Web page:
Earlier this week I received news of a beloved satsang member’s daughter transitioning at the young age of 14. I immediately felt my heart break in a reverent silence for the family and friends, the one’s left behind. Like so many, it is hard to wrap my head around the unbearable and sudden tragic exit of such a beloved young soul. I don’t quite understand the why, but my faith in divine order and soul’s karma assures me this bright shinning star was needed to shine her light on a place much more vast, somewhere our minds can’t even quite conceive of. Our hearts know of this space and when I find myself slipping into anger of this event, I take a deep breath and rest here.
Having been through my own up close and personal experiences with death, I know the importance of grieving and feeling every feeling, for as long or brief necessary. The mind, body, and spirit have a process for this time, all unique to each individual, however none less sacred or less intense. We grieve and we discover a sweetness of life that I believe is only tasted once we have looked death in the eyes through another person’s journey and roar! We are human, therefor a roar is expected, kicking and screaming as well. We fall in and out of the net of hope, we taste the bittersweet tears that fall from our face, and we feel pain like never before. We begin to feel alive in a way we never have.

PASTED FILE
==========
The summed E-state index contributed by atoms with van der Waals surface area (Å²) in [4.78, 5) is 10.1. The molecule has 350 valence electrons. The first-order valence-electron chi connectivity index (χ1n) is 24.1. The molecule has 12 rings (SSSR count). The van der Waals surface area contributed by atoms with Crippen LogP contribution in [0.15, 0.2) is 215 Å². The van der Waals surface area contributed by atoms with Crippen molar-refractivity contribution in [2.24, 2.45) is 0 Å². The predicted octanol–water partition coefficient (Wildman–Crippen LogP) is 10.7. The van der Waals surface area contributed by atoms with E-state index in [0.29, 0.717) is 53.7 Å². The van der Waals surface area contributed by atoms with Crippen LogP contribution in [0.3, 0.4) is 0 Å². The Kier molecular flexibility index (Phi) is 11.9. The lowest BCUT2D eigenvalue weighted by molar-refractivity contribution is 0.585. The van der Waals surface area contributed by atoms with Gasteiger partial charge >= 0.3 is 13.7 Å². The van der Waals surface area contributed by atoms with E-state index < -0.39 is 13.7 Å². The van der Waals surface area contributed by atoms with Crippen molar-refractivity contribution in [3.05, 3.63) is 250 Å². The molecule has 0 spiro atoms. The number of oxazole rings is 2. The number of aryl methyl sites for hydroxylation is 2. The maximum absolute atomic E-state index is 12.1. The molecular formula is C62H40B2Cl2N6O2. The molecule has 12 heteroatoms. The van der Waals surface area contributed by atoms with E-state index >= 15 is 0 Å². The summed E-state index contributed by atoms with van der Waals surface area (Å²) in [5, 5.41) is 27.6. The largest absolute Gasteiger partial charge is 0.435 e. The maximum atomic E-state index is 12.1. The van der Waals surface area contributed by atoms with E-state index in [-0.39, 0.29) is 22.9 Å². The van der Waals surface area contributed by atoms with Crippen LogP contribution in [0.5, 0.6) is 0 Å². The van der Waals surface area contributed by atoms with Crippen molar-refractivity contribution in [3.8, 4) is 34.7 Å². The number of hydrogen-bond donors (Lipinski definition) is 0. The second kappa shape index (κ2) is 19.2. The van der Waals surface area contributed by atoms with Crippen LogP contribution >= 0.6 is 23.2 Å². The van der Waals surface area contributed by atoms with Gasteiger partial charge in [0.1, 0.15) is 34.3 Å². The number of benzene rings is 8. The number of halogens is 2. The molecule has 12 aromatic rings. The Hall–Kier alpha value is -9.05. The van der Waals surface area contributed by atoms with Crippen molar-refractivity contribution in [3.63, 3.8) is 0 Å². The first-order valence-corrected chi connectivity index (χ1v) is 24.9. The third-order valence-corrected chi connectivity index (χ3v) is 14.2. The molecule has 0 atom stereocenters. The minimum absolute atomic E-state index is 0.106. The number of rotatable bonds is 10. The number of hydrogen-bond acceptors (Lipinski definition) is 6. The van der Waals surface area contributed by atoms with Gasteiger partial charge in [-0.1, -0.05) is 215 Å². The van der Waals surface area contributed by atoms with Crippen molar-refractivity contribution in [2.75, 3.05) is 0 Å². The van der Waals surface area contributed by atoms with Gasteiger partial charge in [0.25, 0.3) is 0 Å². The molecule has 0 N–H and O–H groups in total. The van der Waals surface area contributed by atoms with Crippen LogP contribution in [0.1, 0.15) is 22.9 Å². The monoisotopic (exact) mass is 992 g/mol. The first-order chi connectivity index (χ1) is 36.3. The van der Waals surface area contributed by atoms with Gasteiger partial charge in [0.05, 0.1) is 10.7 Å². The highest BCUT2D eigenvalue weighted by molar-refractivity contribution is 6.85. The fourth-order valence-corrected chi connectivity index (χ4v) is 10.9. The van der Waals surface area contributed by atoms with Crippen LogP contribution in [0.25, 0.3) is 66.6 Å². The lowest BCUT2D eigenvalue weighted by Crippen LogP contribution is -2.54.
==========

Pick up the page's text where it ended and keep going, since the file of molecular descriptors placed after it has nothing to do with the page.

This is the pivotal point, the moment when you begin to see glimpses of life, real and honest life. Filled with tragedy and death, but beautiful none the less. In these moments, allow yourself to rest here for however long possible. It’s a lot like meditation or yoga, or any practice for that matter. You take baby steps, as long as it takes, but you arrive more whole then you when you started. Trudging this crazy mystical journey of life, for the day when you will look death in the eyes again during your final hour and say “I’m ready”.
For those who transition, they expand. For those left behind, we expand too…it just takes time, love, and human touch to lift the fog and reveal a world in which everything is sweeter.
I have walked this path of grief before, it’s not easy but all we have to do is extend our hands and reach out to the one’s left behind.
I leave you with a poem written by Anna M. Lytton recently posted in the East Hampton Star:
After one camp canoe trip she wrote a poem about the experience that shows its profound impact on her as well as her talent as a poet. The poem, which her parents shared, closes as the canoe reaches the shore:
The dry land welcomes us.
I have soaked up the water like a sponge
And now it is draining out
Along with my remaining strength.
We have reached our resting place
After completing our work.